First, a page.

AEG C.III

The AEG C.III was a further development of the C.II and was intended to give the pilot a better view and the observer a better field of fire backwards and forwards. Despite these characteristics, the aircraft did not get beyond the status of the prototype.

 

Development and construction:

Usually the upper wing of biplanes was over the heads of the pilot and the observer. In the case of the AEG C.III, however, the upper wing was lowered and closed with the end of the fuselage so that a free field of view was created at the top.

This change in design was intended to give the pilot a much better field of view, and the observer who operated the machine gun should have a much better field of fire, and this attack could now be fended off from above.

Technically, this was a sensible solution, but this plane did not go beyond the status of the prototype and continued to be produced.

In the successor of the C.IV the upper wing was again mounted as usual over the heads of the crew.

 

AEG C.III

 

 

 

Technical specifications:

Designation: AEG C.III
Country: German Empire
Typ: Armed reconnaissance aircraft
(Prototype)
Length: 7,09 meters
Span: 11,85 meters
Height: unknown
Mass: 1.200kg with full charge
Crew: Max. 2
Engine: Water-cooled, 6-cylinder in-line engine Benz Bz III with 150PS
Maximum speed: 158 km/h
Reach: unknown
Armament: one 7.92 mm Parabellum machine gun, 40 kg bombs

 

 

 

 

 

You can find the right literature here:

 

Fokker Dr I Aces of World War 1 (Aircraft of the Aces)

Fokker Dr I Aces of World War 1 (Aircraft of the Aces) Paperback – Bargain Price, August 25, 2001

Undoubtedly the most famous fighter type to see service on either side during World War 1, the Fokker Dr I was a revelation when it entered service on the western front in 1917. Manfred von Richthofen’s JG 1 ‘circus’ was the first Jasta to completely re-equip with the new fighter, and in the skilled hands of its numerous aces the Dr I proved a formidable opponent. The Dr I remained in service on the Western Front until replaced by the superior Fokker D VII in May 1918. Just weeks prior to that, however, Germany’s leading ace, the great ‘Red Baron’, had been killed at the controls of a Dr I.

Click here!

 

 

Friedrichshafen Aircraft of WWI: A Centennial Perspective on Great War Airplanes (Great War Aviation) (Volume 21)

Friedrichshafen Aircraft of WWI: A Centennial Perspective on Great War Airplanes (Great War Aviation) (Volume 21) Paperback – February 16, 2016

This book describes and illustrates the development of Friedrichshafen aircraft of WWI with text, 540 photos, 18 in color, 37 color profiles, production quantities and serial numbers of aircraft, and aircraft dimensions and performance specifications. In addition, there are 26 official SVK drawings and 11 aircraft are illustrated in scale drawings to 1/48 (4) or 1/72 (7) scales. The book has 312 pages and is of interest to aviation historians, enthusiasts, and modelers alike.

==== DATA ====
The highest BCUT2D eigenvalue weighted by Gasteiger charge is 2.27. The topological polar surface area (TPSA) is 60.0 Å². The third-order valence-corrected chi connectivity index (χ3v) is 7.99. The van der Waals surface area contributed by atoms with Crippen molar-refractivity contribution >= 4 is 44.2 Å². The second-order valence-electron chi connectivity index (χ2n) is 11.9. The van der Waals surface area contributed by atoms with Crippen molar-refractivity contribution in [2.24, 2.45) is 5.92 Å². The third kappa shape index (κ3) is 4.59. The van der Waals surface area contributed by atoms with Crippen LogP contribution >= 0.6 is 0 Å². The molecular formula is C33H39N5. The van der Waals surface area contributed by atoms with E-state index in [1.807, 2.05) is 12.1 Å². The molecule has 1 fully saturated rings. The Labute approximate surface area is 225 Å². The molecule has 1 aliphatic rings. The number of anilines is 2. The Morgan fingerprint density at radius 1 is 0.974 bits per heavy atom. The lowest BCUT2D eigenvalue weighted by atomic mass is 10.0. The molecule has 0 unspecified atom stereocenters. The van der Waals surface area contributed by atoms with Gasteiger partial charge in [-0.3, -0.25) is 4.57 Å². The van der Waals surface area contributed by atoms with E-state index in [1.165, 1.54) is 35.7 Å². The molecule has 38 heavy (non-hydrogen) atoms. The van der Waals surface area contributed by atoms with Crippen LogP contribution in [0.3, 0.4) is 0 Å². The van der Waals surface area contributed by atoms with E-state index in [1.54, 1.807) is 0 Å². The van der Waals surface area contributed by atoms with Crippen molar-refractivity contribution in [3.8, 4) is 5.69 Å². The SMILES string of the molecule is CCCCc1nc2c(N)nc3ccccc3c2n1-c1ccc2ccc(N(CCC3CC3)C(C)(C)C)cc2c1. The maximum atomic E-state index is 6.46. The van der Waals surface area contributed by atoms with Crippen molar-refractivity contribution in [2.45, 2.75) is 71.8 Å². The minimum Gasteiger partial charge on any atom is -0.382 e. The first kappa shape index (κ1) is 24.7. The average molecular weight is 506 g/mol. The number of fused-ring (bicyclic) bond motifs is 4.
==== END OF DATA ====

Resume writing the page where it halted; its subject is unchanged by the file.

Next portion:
Click here!

 

 

German and Austro-Hungarian Aircraft Manufacturers 1908-1918

German and Austro-Hungarian Aircraft Manufacturers 1908-1918 Paperback – December 15, 2010

Much has been written about the British aircraft of the First World War, but little has surfaced about the aircraft of the Axis powers, Germany and Austria. Here, Terry C. Treadwell tells the story of the aircraft from companies such as Fokker, builder of the famous triplane, as fl own by Baron von Richthofen's Flying Circus, AEG, Albatros, Junkers and Hansa. From reconnaissance aircraft to state-of-the-art bombers that could reach London, this is the definitive guide to aircraft of the Axis powers during the First World War. The aircraft are explained in detail and a history of each company is provided, making this an excellent source book for aircraft enthusiasts, model makers and those interested in the air war over the trenches of France and Belgium, as well as further afield in the Italian campaign.

Click here!

 

 

The Zeppelin in Combat: A History of the German Naval Airship Division

The Zeppelin in Combat: A History of the German Naval Airship Division Hardcover – January 9, 1997

The standard reference now revised and expanded. Dr. Robinson has opened up his vast photo archives to enhance this new edition of his classic work. Much of the new photographic material is published here for the first time.

Click here!

 

 

 

 

 

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